Maine – Day 3: A Trip to the Desert

I don’t know about you, but when I think of the desert Maine is not the first place that comes to mind. In fact, I’m not sure Maine ever would’ve come to mind had I not seen the “Desert of Maine” on Roadtrippers. I’d never been to the desert before, so I had to check it out.

Brittany poses with sign to Desert of Maine.

Posing next to the sign before entering.

Like I said, I’d never been to the desert before, so here’s sort of what I was expecting. Desert = Sand. Flat. Hot. Humid. Hard to walk on. Now I realize it is early fall in Maine, so hot and humid weren’t deal breakers for me.

There was a sign over a building next to the parking lot saying “tours start here.” Crap, I thought. Am I really going to have to pay to see some sand? Really? Well, there didn’t seem to be anywhere else to go. As I walked in the shop I saw a huge sign boasting $12.25 tours. Despite driving there specifically, and this being my only major adventure of the day, I was not paying $12.25 to go on a tour to see some sand. It just wasn’t happening. I decided to ask the nice lady at the counter if I had to pay for the tour to see the desert or if I could just go wander around.

She informs me that the tours are done for the day, despite it being 4:28 p.m. and the sign saying last tour is at 4:30 p.m. She says I can walk around for $6.25 and then says “let’s make it $6 so you don’t have to look around for a quarter.” Well, I did come all the way out here…deal. So I paid my $6 and got a little green sticker proving I had done so. The lady gave me a map and told me the loop was about a mile.

I walked through the barn museum first to get a little history. From what I learned, no one was really sure why the Desert of Maine came to be, though there were many theories. Today, the thought is that glacial deposits probably formed a lake and when the Tuttles, the original owners of the farm that used to be the Desert of Maine, failed to rotate crops properly it led to top soil erosion and started exposing the sand. The erosion continued until hundreds of acres were covered by sand. Or at least, that’s what I gathered from watching the video on the Desert of Maine website.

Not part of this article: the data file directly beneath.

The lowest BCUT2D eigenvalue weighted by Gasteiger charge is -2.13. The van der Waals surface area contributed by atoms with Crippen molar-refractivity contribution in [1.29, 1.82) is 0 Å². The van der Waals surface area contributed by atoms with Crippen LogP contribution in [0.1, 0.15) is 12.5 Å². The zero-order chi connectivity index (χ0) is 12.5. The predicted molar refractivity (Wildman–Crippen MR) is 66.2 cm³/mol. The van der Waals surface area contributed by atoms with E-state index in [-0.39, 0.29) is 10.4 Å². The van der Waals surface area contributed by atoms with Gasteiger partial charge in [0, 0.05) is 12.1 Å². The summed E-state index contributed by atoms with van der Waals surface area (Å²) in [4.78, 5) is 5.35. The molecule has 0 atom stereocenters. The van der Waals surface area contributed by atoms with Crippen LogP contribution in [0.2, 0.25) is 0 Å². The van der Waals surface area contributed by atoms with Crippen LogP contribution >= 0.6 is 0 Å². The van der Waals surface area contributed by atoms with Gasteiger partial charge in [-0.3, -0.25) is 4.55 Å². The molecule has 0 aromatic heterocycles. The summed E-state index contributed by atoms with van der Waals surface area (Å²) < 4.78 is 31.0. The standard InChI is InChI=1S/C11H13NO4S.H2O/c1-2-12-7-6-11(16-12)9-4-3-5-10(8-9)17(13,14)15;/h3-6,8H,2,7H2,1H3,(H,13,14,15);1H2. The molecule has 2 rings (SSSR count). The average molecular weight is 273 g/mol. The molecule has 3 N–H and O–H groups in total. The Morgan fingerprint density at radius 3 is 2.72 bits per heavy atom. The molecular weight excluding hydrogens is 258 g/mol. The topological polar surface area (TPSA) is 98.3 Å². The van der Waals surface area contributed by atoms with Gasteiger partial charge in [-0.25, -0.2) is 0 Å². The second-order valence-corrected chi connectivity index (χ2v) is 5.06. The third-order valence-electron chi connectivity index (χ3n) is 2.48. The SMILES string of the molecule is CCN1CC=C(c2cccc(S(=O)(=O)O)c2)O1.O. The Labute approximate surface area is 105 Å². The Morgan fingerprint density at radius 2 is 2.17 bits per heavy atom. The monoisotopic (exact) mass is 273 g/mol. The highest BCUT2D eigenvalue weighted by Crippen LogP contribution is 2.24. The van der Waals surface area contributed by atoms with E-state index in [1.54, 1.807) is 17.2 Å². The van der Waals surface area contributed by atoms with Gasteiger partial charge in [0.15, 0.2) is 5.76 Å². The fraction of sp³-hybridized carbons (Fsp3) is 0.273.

For all the claims about how much the desert had grown I was super underwhelmed. I mean, look at all these trees:

Picture of the desert of Maine, lined by trees on the far side.

I didn’t expect so many trees in the desert.

At one point I thought, I’m pretty sure I could run from one side of the desert to the other in ten seconds and I’m not even a fast runner. At least, I figured I could run from where the trees stood on either side of the desert-looking part of the desert. Presumably there is more sand under the underbrush near the trees, but it just looked like a forest to me.

So, for all my assumptions and expectations about the desert, here’s what I actually got: Desert = Some sand. Flat-ish. Not too hot. Not terribly humid. Pretty compacted after a recent rain and super easy to walk on. Lots of trees.

There were signs like the one below throughout my walk, and had I not stopped by the barn museum first and seen pictures of the partially covered Spring House I would’ve totally called shenanigans.

A sign stating "Buried Spring House: Buried beneath this dune is a Spring House built in 1938 and completely covered by 1962."

Apparently sand has completely covered old farm buildings on the property.

So yeah, if you’re into signs telling you things are buried under the sand, and a completely underwhelming amount of sand, then definitely go check out the Desert of Maine. To be fair, I didn’t do the tour, and perhaps that really makes the whole thing worth it, though for $12.25, I’m not sure it would’ve been any better. In fact, had seeing the Desert been free I probably would’ve enjoyed it a lot more than I did. I think I’m just a little sore I actually spent $6 to look at some sand in the middle of Maine, even if it was kinda pretty:

View of the Desert of Maine with trees on either side.

It’s pretty, just not what I expected.

Brittany looks up at a camel statue at the Desert of Maine

Camel at Desert of Maine

Side note: I did appreciate the camel you could take pictures with. And they had other things to do like play Disc Golf, and kids under 12 could dig for gemstones and got to keep three of them, which could be made into jewelry at the shop. They also had a spot to make your own sand bottle. I guess I just got there too late in the day, and was too old and too alone to enjoy most of what they had to offer. Oh well, I’m still glad I checked it out. One less thing on my bucket list.

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